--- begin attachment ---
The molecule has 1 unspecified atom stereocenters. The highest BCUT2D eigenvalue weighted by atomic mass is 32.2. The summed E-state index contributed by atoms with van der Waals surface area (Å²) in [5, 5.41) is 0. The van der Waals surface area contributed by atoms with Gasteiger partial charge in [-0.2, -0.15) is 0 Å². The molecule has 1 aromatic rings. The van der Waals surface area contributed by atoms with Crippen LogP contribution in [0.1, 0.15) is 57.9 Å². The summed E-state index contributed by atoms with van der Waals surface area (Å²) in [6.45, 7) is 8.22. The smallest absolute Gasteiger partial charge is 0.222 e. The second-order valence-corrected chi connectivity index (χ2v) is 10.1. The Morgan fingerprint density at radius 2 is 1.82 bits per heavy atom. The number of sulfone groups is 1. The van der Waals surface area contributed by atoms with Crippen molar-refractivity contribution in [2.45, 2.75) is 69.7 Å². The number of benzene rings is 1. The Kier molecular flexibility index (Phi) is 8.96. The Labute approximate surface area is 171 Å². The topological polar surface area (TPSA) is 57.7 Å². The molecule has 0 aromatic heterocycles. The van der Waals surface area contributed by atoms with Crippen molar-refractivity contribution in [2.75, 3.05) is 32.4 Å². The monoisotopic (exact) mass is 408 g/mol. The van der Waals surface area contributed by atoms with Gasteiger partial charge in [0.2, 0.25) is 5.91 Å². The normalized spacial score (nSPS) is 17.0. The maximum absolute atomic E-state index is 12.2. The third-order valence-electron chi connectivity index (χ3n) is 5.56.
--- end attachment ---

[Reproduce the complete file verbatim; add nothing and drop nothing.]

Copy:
The molecule has 1 unspecified atom stereocenters. The highest BCUT2D eigenvalue weighted by atomic mass is 32.2. The summed E-state index contributed by atoms with van der Waals surface area (Å²) in [5, 5.41) is 0. The van der Waals surface area contributed by atoms with Gasteiger partial charge in [-0.2, -0.15) is 0 Å². The molecule has 1 aromatic rings. The van der Waals surface area contributed by atoms with Crippen LogP contribution in [0.1, 0.15) is 57.9 Å². The summed E-state index contributed by atoms with van der Waals surface area (Å²) in [6.45, 7) is 8.22. The smallest absolute Gasteiger partial charge is 0.222 e. The second-order valence-corrected chi connectivity index (χ2v) is 10.1. The Morgan fingerprint density at radius 2 is 1.82 bits per heavy atom. The number of sulfone groups is 1. The van der Waals surface area contributed by atoms with Crippen molar-refractivity contribution in [2.45, 2.75) is 69.7 Å². The number of benzene rings is 1. The Kier molecular flexibility index (Phi) is 8.96. The Labute approximate surface area is 171 Å². The topological polar surface area (TPSA) is 57.7 Å². The molecule has 0 aromatic heterocycles. The van der Waals surface area contributed by atoms with Crippen molar-refractivity contribution in [2.75, 3.05) is 32.4 Å². The monoisotopic (exact) mass is 408 g/mol. The van der Waals surface area contributed by atoms with Gasteiger partial charge in [0.2, 0.25) is 5.91 Å². The normalized spacial score (nSPS) is 17.0. The maximum absolute atomic E-state index is 12.2. The third-order valence-electron chi connectivity index (χ3n) is 5.56.